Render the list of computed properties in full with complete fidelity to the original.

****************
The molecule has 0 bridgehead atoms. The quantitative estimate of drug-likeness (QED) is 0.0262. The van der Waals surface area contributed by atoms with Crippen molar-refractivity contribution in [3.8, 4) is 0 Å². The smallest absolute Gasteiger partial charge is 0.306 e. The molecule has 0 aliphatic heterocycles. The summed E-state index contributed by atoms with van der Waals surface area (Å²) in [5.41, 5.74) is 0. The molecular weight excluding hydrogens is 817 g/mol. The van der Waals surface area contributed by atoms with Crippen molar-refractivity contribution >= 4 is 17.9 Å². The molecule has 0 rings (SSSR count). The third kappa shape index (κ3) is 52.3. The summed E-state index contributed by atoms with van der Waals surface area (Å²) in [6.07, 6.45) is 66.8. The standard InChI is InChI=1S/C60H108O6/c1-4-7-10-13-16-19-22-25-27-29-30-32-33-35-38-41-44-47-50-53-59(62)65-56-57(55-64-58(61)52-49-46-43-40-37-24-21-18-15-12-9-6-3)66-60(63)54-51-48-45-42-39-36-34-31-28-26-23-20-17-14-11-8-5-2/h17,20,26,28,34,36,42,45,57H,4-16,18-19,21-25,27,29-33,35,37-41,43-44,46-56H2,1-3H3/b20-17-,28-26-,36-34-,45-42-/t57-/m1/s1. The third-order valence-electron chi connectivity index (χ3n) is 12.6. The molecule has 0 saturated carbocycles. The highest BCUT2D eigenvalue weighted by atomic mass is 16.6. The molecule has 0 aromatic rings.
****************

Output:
The molecule has 0 bridgehead atoms. The quantitative estimate of drug-likeness (QED) is 0.0262. The van der Waals surface area contributed by atoms with Crippen molar-refractivity contribution in [3.8, 4) is 0 Å². The smallest absolute Gasteiger partial charge is 0.306 e. The molecule has 0 aliphatic heterocycles. The summed E-state index contributed by atoms with van der Waals surface area (Å²) in [5.41, 5.74) is 0. The molecular weight excluding hydrogens is 817 g/mol. The van der Waals surface area contributed by atoms with Crippen molar-refractivity contribution >= 4 is 17.9 Å². The molecule has 0 rings (SSSR count). The third kappa shape index (κ3) is 52.3. The summed E-state index contributed by atoms with van der Waals surface area (Å²) in [6.07, 6.45) is 66.8. The standard InChI is InChI=1S/C60H108O6/c1-4-7-10-13-16-19-22-25-27-29-30-32-33-35-38-41-44-47-50-53-59(62)65-56-57(55-64-58(61)52-49-46-43-40-37-24-21-18-15-12-9-6-3)66-60(63)54-51-48-45-42-39-36-34-31-28-26-23-20-17-14-11-8-5-2/h17,20,26,28,34,36,42,45,57H,4-16,18-19,21-25,27,29-33,35,37-41,43-44,46-56H2,1-3H3/b20-17-,28-26-,36-34-,45-42-/t57-/m1/s1. The third-order valence-electron chi connectivity index (χ3n) is 12.6. The molecule has 0 saturated carbocycles. The highest BCUT2D eigenvalue weighted by atomic mass is 16.6. The molecule has 0 aromatic rings.